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Egypt's Culture WarsPolitics and Practice$
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Samia Mehrez

Print publication date: 2010

Print ISBN-13: 9789774163746

Published to Cairo Scholarship Online: September 2011

DOI: 10.5743/cairo/9789774163746.001.0001

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From thehara to the imara Emerging urban metaphors in the literary production on contemporary Cairo1

From thehara to the imara Emerging urban metaphors in the literary production on contemporary Cairo1

Chapter:
(p.144) 8 From thehara to the imara Emerging urban metaphors in the literary production on contemporary Cairo1
Source:
Egypt's Culture Wars
Author(s):

Samia Mehrez

Publisher:
American University in Cairo Press
DOI:10.5743/cairo/9789774163746.003.0010

Whereas the hara represented the well-ordered urban fabric of the old city, the imara has come to embody the contradictions of the global face of the mega-metropolis. This chapter looks at four Egyptian contemporary novels that offer complementary representations of the imara as an emerging urban metaphor. A close reading of these texts helps one to trace many of the changes in Cairo's urban fabric during the second half of the twentieth century. By examining four Egyptian novels of the 1990s—Sonallah Ibrahim's Dhat, Hamdi Abu Golayyel's Lusus mutaqa'idun (Thieves in Retirement), Alaa Al–Aswany's Imarat Ya'qubyan (Yacoubian Building) and Mohamed Tawfik's Tifl shaq ismuhu Antar (A Naughty Boy Called Antar)—the discussion maps out some of the new spatial and social forms of polarization within the mega-city.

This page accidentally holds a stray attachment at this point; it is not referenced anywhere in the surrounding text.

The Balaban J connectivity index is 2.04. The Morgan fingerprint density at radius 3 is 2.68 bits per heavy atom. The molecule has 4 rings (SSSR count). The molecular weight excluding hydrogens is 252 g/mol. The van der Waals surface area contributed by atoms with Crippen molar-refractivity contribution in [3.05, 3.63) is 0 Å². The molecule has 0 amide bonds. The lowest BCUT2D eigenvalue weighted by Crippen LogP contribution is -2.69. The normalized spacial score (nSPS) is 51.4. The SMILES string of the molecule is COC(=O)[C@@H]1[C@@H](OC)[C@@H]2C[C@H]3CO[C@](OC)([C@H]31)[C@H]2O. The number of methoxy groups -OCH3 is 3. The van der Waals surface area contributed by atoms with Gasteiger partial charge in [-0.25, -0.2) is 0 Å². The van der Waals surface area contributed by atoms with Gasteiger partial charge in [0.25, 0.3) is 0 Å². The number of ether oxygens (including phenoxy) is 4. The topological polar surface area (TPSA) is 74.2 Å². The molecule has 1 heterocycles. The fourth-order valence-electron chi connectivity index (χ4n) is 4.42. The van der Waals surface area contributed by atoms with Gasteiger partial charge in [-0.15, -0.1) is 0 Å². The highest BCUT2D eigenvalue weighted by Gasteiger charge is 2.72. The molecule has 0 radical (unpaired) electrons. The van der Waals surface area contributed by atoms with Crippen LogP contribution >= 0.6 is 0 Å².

Keywords:   Egyptian literature, Naguib Mahfouz, Gammaliyya, Sonallah Ibrahim, mega-metropolis, polarization, Alaa Al–Aswany, Mohamed Tawfik

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